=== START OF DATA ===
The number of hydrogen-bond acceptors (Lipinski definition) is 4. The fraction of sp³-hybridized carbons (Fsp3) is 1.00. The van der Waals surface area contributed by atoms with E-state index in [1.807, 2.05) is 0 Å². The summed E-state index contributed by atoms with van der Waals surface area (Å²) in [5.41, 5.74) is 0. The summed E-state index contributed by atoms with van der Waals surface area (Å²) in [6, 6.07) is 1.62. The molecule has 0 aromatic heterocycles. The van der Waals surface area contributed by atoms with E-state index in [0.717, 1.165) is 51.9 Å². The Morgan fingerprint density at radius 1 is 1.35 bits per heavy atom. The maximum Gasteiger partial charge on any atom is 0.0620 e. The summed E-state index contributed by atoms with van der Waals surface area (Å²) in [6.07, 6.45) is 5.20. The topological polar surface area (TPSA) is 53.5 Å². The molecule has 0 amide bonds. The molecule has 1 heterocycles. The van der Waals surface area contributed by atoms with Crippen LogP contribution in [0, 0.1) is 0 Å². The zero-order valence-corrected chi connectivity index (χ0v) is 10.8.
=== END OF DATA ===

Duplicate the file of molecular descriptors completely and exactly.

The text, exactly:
The number of hydrogen-bond acceptors (Lipinski definition) is 4. The fraction of sp³-hybridized carbons (Fsp3) is 1.00. The van der Waals surface area contributed by atoms with E-state index in [1.807, 2.05) is 0 Å². The summed E-state index contributed by atoms with van der Waals surface area (Å²) in [5.41, 5.74) is 0. The summed E-state index contributed by atoms with van der Waals surface area (Å²) in [6, 6.07) is 1.62. The molecule has 0 aromatic heterocycles. The van der Waals surface area contributed by atoms with E-state index in [0.717, 1.165) is 51.9 Å². The Morgan fingerprint density at radius 1 is 1.35 bits per heavy atom. The maximum Gasteiger partial charge on any atom is 0.0620 e. The summed E-state index contributed by atoms with van der Waals surface area (Å²) in [6.07, 6.45) is 5.20. The topological polar surface area (TPSA) is 53.5 Å². The molecule has 0 amide bonds. The molecule has 1 heterocycles. The van der Waals surface area contributed by atoms with Crippen LogP contribution in [0, 0.1) is 0 Å². The zero-order valence-corrected chi connectivity index (χ0v) is 10.8.